to make bread if this produces the same result much faster?

  6. #6
    Terry Guest

    Default Re: What is the purpose of kneeding dough?

    On Sun, 14 Dec 2008 16:53:14 -0800 (PST), [email protected]
    wrote:

    >
    >What's teh difference between quick bread and normal with yeast,
    >health and taste wise?


    Whew! A LOTTA difference! Quick bread always has the salty-bitter
    taste of the baking powder ingredients (baking soda and tartaric acid
    are the most common ones, if memory serves). Yeast-risen bread
    tastes like... bread.

    Best -- Terry

  7. #7
    Paul M. Cook Guest

    Default Re: What is the purpose of kneeding dough?


    <[email protected]> wrote in message
    news:[email protected]...
    >I recently got a bread machine and am intrigued by the whole process.
    > From what I am reading, the dough is kneeded so that the yeast can
    > form nice air pockets inside it. Now why can't we just use baking
    > powder and forget about all this kneeding?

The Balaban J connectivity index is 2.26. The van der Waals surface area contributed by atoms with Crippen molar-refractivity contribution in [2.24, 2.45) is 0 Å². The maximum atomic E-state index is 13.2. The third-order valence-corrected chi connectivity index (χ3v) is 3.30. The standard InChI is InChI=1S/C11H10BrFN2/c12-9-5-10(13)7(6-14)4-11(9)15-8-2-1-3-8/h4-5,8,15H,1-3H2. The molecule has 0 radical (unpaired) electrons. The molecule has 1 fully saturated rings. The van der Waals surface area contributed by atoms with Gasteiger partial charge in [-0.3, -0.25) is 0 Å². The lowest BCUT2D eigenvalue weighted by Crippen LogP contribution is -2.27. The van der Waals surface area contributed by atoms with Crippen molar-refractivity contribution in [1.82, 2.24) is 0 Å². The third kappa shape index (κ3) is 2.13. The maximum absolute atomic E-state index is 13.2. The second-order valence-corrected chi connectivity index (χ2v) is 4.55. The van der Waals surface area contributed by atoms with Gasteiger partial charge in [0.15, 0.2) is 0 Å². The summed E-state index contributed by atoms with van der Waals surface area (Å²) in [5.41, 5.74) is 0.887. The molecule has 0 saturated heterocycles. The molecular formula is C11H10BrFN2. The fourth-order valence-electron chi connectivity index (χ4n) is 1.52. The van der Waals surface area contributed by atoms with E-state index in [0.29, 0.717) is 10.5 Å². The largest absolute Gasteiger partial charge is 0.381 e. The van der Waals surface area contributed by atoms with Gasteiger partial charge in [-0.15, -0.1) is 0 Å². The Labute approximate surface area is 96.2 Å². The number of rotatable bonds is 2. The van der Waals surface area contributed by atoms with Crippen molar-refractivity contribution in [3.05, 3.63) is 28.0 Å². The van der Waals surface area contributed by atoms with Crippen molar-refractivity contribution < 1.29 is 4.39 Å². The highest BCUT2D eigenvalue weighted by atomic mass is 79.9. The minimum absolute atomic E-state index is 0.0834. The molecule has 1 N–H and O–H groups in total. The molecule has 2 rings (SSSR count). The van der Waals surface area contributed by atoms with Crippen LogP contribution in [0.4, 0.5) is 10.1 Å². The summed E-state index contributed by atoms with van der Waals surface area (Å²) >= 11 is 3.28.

Kneading forms gluten in the bread which is a long stringy protein. This
    allows the bread to rise and hold itself together. Kneading changes the
    entire texture of the bread.

    Paul



  8. #8
    Sheldon Guest

    Default Re: What is the purpose of kneeding dough?

    Sheldon wrote:
    >

    Never said produces the same result... but either method can produce
    equally healthful product... there's no accounting for taste.


  9. #9
    Sqwertz Guest

    Default Re: What is the purpose of kneeding dough?

    <[email protected]> wrote:

    > On Dec 14, 6:56 pm, Sheldon <PENMAR...@aol.com> wrote:
    >>> What's teh difference between quick bread and normal with yeast,
    >>> health and taste wise?

    >>
    >> None.

    >
    > So why do recipes/cooks still call for using the yeast/kneeding method
    > to make bread if this produces the same result much faster?


    It's a conspiracy.

    Nobody ever said "same result"

    -sw

  10. #10
    Boron Elgar Guest

    Default Re: What is the purpose of kneeding dough?

    On Sun, 14 Dec 2008 17:06:36 -0800 (PST), [email protected]
    wrote:

    >On Dec 14, 6:56 pm, Sheldon <PENMAR...@aol.com> wrote:
    >> > What's teh difference between quick bread and normal with yeast,
    >> > health and taste wise?

    >>
    >> None.

    >
    >So why do recipes/cooks still call for using the yeast/kneeding method
    >to make bread if this produces the same result much faster?



    There is difference in taste, crumb and crust.

    Yeasted/sourdough breads do not necessarily require kneading, either,